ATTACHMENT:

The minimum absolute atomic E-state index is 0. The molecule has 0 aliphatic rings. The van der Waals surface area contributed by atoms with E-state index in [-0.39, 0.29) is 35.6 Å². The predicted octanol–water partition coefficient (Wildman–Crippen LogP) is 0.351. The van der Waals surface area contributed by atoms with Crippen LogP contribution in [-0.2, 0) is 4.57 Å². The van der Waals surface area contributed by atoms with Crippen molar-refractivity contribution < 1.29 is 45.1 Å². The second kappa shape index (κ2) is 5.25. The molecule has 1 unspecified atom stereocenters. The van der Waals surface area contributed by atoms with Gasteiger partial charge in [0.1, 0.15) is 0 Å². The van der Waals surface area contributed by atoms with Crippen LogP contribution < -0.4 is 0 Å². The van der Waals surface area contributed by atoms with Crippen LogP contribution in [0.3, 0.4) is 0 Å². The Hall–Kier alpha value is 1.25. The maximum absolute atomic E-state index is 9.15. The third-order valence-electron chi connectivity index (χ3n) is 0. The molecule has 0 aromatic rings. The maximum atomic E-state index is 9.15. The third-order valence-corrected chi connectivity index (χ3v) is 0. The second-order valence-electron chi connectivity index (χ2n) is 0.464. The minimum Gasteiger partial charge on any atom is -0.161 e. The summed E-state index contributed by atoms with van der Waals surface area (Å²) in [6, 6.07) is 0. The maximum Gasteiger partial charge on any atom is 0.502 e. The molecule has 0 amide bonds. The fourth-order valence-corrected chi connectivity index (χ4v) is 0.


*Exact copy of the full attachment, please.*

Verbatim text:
The minimum absolute atomic E-state index is 0. The molecule has 0 aliphatic rings. The van der Waals surface area contributed by atoms with E-state index in [-0.39, 0.29) is 35.6 Å². The predicted octanol–water partition coefficient (Wildman–Crippen LogP) is 0.351. The van der Waals surface area contributed by atoms with Crippen LogP contribution in [-0.2, 0) is 4.57 Å². The van der Waals surface area contributed by atoms with Crippen molar-refractivity contribution < 1.29 is 45.1 Å². The second kappa shape index (κ2) is 5.25. The molecule has 1 unspecified atom stereocenters. The van der Waals surface area contributed by atoms with Gasteiger partial charge in [0.1, 0.15) is 0 Å². The van der Waals surface area contributed by atoms with Crippen LogP contribution < -0.4 is 0 Å². The van der Waals surface area contributed by atoms with Crippen LogP contribution in [0.3, 0.4) is 0 Å². The Hall–Kier alpha value is 1.25. The maximum absolute atomic E-state index is 9.15. The third-order valence-electron chi connectivity index (χ3n) is 0. The molecule has 0 aromatic rings. The maximum atomic E-state index is 9.15. The third-order valence-corrected chi connectivity index (χ3v) is 0. The second-order valence-electron chi connectivity index (χ2n) is 0.464. The minimum Gasteiger partial charge on any atom is -0.161 e. The summed E-state index contributed by atoms with van der Waals surface area (Å²) in [6, 6.07) is 0. The maximum Gasteiger partial charge on any atom is 0.502 e. The molecule has 0 amide bonds. The fourth-order valence-corrected chi connectivity index (χ4v) is 0.